As yet another deadline for Brexit approaches the uncertainty for UK businesses continues. As a result the value of Stirling plummets to new depths and the costs of imports increases. Every way you turn the message seems doom and gloom, from suggestions of food and medicines shortages to queues of lorries stretching from Dover to Newcastle!
You may be forgiven therefore being sceptical of any good news regarding industry and trade. But if you look around there are positive things happening and forward looking businesses can do a lot to mitigate their risk of disruption and ensure stability of supplies. The world is a large place and although for the past 40 years Europe has been our main (and natural) source of many supplies this was not always the case. It may seem surprising if you listen to the news each day but trade between the UK and the rest of the world is largely unaffected by Brexit and in fact, depending on the outcome of all this, may actually get easier and more favourable as current restrictive EU tariffs are lifted.
What about the effects of Brexit on Stirling I hear you say. Well every cloud has a silver lining. Sure the falling value of the pound makes imports more expensive, but for exporters this is a golden opportunity to expend and secure a new larger customer base. China, a country where we have a lot of experience, is a special case however. It has it’s own problems of late due to ongoing fractious talks between Beijing and Washington. There so called ‘trade wars’ have led to rising tariffs for Chinese goods being exported to the USA. In response Beijing has devalued its currency against the dollar and as a result against the pound too. Over the past three months the pound has fallen in value by around 4.4% against the dollar and 2.6% against the euro but only fallen 0.67% against the Chinese rmb and over the last month has actually risen 3.6% against the rmb. For importers looking for new stable sources for goods and materials China is the logical place to look. Whether its high technology electrical products from Shenzhen, machinery from Guangzhou, steel from Tianjin or plywood from Linyi we have suppliers we are in regular contact with for a very wide range of products. Shipping costs are also low and environmentally friendly with remarkably low carbon footprints for delivery by sea. The cost of shipping a container from China to UK is cheaper than the cost of unloading it in the UK and delivering it on a curtain sided lorry to a customer in Manchester!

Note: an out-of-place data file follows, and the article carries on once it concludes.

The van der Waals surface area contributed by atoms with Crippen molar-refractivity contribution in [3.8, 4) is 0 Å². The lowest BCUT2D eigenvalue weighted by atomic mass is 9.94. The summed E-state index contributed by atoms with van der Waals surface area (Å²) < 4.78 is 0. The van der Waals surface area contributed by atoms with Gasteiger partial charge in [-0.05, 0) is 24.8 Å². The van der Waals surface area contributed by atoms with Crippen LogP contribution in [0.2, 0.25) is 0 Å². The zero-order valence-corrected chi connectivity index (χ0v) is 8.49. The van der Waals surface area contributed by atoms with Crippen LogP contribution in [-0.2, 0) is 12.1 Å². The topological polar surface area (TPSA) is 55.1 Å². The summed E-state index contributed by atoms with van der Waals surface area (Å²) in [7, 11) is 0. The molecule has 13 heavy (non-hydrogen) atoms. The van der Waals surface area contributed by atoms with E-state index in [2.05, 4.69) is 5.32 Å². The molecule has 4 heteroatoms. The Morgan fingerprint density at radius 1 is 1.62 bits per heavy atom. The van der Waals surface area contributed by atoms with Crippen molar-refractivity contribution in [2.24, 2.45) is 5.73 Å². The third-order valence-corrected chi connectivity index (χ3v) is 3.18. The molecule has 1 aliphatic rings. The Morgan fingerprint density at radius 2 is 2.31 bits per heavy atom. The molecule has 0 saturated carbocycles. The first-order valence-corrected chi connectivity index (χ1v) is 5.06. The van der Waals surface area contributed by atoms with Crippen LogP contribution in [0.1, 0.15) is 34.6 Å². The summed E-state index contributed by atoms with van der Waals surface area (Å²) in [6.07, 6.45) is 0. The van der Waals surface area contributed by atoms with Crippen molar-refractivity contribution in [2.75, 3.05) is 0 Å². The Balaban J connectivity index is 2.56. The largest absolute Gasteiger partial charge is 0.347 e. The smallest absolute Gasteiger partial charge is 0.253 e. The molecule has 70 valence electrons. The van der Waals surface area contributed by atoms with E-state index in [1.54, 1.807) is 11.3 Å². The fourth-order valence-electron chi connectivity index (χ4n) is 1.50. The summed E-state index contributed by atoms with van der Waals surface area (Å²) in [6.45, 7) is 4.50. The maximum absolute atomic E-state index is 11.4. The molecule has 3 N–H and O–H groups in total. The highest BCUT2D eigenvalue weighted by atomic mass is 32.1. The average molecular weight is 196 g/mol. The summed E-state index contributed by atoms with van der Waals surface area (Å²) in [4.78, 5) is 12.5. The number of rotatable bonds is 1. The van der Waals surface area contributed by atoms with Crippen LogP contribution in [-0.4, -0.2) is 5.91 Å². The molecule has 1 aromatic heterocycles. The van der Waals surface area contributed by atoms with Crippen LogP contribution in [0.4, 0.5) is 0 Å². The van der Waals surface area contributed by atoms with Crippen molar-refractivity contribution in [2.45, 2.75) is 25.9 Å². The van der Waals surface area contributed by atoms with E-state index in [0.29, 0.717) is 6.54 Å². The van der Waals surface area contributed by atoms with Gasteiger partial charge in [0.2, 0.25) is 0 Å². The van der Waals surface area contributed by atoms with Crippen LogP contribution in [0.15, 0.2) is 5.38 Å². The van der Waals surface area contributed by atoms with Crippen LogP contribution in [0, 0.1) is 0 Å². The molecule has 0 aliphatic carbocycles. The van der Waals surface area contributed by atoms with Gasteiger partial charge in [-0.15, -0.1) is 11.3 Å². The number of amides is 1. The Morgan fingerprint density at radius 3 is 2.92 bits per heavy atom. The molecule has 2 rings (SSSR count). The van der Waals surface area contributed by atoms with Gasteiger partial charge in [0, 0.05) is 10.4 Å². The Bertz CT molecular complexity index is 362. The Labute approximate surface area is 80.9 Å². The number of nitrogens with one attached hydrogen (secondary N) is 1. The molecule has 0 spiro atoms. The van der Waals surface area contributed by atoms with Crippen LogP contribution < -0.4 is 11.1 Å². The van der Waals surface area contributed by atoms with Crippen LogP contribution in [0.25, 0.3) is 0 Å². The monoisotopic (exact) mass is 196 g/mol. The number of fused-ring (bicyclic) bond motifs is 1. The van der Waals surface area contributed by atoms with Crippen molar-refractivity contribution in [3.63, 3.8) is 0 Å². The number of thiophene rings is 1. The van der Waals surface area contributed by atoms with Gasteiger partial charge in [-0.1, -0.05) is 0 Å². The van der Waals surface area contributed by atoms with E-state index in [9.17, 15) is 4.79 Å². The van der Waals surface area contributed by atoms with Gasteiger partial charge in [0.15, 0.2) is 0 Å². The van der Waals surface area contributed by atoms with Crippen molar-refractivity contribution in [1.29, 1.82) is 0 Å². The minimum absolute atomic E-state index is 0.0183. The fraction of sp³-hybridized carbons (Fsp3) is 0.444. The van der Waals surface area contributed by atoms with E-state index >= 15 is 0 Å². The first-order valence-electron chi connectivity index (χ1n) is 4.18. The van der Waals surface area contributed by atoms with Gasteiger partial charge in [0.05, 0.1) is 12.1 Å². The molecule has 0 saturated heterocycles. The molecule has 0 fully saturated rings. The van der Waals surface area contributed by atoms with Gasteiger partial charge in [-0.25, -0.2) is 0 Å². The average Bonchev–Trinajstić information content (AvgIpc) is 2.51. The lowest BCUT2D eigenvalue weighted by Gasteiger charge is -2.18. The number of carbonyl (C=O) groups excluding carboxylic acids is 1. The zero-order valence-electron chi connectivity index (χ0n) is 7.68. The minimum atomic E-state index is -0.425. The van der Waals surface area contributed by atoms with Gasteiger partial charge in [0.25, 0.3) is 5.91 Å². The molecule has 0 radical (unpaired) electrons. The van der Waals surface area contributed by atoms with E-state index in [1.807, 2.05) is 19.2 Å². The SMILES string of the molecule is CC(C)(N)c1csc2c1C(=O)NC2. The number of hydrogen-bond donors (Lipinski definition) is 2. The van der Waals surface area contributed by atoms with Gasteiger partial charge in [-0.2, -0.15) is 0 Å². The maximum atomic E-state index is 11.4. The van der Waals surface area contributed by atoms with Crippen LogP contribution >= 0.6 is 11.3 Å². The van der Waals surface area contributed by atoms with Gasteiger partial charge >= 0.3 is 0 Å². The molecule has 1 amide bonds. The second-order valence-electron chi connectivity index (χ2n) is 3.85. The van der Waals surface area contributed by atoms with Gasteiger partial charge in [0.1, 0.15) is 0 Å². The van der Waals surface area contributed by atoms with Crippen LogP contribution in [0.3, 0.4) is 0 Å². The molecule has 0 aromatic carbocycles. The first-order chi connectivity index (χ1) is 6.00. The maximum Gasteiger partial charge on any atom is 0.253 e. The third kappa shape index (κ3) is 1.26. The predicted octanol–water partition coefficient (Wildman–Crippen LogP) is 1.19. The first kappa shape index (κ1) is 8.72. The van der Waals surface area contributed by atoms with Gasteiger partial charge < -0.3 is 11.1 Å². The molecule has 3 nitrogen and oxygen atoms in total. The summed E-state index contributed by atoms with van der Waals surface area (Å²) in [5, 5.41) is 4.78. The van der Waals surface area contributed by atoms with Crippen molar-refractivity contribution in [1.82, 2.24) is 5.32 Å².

We are seeing a steady increase in enquiries from businesses looking to trade with China and when one looks closely at the economic argument it’s easy to see why. And the really great thing is you don’t need to wait for politicians to sort Brexit to do this.